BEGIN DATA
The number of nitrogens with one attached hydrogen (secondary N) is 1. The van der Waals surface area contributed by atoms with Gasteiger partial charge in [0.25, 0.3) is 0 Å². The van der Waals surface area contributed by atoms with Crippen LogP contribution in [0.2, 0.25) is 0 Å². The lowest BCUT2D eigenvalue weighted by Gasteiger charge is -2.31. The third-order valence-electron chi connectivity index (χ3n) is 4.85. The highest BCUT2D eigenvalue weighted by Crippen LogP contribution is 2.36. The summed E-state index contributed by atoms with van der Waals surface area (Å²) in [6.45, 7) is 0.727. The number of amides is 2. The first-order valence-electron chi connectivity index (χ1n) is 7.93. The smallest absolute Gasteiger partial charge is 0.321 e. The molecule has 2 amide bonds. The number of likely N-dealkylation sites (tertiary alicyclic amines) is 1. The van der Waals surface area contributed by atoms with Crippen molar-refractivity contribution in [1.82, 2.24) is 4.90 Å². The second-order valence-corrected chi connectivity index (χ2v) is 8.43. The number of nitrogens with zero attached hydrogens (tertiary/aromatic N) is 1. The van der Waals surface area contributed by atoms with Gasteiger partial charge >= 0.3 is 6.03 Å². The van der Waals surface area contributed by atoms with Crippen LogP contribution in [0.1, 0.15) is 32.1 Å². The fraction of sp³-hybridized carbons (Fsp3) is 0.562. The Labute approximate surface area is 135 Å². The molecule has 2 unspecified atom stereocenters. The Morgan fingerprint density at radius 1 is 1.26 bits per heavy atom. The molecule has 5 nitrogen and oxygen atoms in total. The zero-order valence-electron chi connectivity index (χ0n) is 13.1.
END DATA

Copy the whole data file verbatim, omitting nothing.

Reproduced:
The number of nitrogens with one attached hydrogen (secondary N) is 1. The van der Waals surface area contributed by atoms with Gasteiger partial charge in [0.25, 0.3) is 0 Å². The van der Waals surface area contributed by atoms with Crippen LogP contribution in [0.2, 0.25) is 0 Å². The lowest BCUT2D eigenvalue weighted by Gasteiger charge is -2.31. The third-order valence-electron chi connectivity index (χ3n) is 4.85. The highest BCUT2D eigenvalue weighted by Crippen LogP contribution is 2.36. The summed E-state index contributed by atoms with van der Waals surface area (Å²) in [6.45, 7) is 0.727. The number of amides is 2. The first-order valence-electron chi connectivity index (χ1n) is 7.93. The smallest absolute Gasteiger partial charge is 0.321 e. The molecule has 2 amide bonds. The number of likely N-dealkylation sites (tertiary alicyclic amines) is 1. The van der Waals surface area contributed by atoms with Crippen molar-refractivity contribution in [1.82, 2.24) is 4.90 Å². The second-order valence-corrected chi connectivity index (χ2v) is 8.43. The number of nitrogens with zero attached hydrogens (tertiary/aromatic N) is 1. The van der Waals surface area contributed by atoms with Gasteiger partial charge >= 0.3 is 6.03 Å². The van der Waals surface area contributed by atoms with Crippen LogP contribution in [0.1, 0.15) is 32.1 Å². The fraction of sp³-hybridized carbons (Fsp3) is 0.562. The Labute approximate surface area is 135 Å². The molecule has 2 unspecified atom stereocenters. The Morgan fingerprint density at radius 1 is 1.26 bits per heavy atom. The molecule has 5 nitrogen and oxygen atoms in total. The zero-order valence-electron chi connectivity index (χ0n) is 13.1.